Chuckanut Drive is much younger than other parts of Washington. The fossils found there lived and died some 40-55 million years ago, very close to where they are now, but in a much warmer, swampy setting. The exposures of the Chuckanut Formation were once part of a vast river delta. Imagine, if you will, the bayou country of the Lower Mississippi. The siltstones, sandstones, mudstones and conglomerates of the Chuckanut Formation were laid down about 40-54 million years ago during the Eocene epoch, a time of luxuriant plant growth in the subtropical flood plain that covered much of the Pacific Northwest.
This ancient wetland provided ideal conditions to preserve the many trees, shrubs & plants that thrived here. Plants are important in the fossil record because they are more abundant and can give us a lot of information about climate, temperature, the water cycle and humidity of the region. The Chuckanut flora is made up predominantly of plants whose modern relatives live in tropical areas such as Mexico and Central America. If you are interesting in viewing a tropical paradise in your own backyard, look no further than the Chuckanut. Images and tag lines: Glyptostrobus, the Chinese swamp cypress, is perhaps the most common plant found here. Also abundant are fossilized remains of the North American bald cypress, Taxodium; Metasequoia (dawn redwood), Lygodium (climbing fern), large Sabal (palm) and leaves from a variety of broad leaf angiosperm plants such as (witch hazel), Laurus (laurel), Ficus (fig) and Platanus (sycamore), and several other forms.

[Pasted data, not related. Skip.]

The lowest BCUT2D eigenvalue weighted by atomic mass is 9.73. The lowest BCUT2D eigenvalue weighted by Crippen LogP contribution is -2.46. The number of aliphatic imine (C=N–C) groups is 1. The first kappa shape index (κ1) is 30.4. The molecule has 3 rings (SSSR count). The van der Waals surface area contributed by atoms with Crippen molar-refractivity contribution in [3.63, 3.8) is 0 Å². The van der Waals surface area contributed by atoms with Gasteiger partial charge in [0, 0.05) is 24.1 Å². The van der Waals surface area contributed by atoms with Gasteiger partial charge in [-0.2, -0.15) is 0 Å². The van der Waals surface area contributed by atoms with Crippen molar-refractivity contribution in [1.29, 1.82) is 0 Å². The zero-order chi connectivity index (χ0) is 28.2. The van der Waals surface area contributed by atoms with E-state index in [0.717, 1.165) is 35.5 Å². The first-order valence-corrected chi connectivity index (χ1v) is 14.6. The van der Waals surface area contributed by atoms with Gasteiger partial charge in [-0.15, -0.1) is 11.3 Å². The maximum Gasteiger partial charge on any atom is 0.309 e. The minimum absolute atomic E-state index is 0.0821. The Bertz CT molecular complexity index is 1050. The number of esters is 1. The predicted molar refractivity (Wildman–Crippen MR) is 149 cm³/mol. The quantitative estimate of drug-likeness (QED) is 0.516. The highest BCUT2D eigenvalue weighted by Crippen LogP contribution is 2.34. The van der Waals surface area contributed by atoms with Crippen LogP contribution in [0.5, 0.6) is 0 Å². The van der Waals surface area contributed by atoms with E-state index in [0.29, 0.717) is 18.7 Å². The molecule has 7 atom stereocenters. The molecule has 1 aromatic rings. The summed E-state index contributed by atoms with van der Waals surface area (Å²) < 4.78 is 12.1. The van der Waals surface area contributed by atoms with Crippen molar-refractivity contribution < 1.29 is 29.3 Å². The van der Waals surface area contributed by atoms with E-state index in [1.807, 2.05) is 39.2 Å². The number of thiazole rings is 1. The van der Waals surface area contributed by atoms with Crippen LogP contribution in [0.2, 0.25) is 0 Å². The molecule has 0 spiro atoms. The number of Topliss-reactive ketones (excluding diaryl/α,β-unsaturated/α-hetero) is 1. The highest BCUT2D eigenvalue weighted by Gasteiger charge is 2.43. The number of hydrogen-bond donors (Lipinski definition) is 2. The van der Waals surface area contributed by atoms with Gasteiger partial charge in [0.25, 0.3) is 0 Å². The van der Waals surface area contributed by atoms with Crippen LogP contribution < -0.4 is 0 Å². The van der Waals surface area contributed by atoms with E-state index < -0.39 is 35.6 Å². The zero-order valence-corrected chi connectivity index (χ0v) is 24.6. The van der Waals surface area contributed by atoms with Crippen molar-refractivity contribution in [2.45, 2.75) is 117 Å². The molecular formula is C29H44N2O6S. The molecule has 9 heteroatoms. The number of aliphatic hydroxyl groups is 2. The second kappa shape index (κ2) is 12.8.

While less abundant, evidence of the animals that called this ancient swamp home are also found here. Rare bird, reptile, and mammal tracks have been immortalized in the outcrops of the Chuckanut Formation including tracks of Diatryma, a massive flightless bird that reached up to 9 feet in height and made a living in the grasslands and swamps of the Eocene.
Tracks of a type of archaic mammal of the Orders Pantodonta or Dinocerata (blunt foot herbivores), footprints from a small shorebird, and tracks from an early equid or webbed bird track give evidence to the vertebrates that inhabited the swamps, lakes and river ways of the Pacific Northwest 50 million years ago.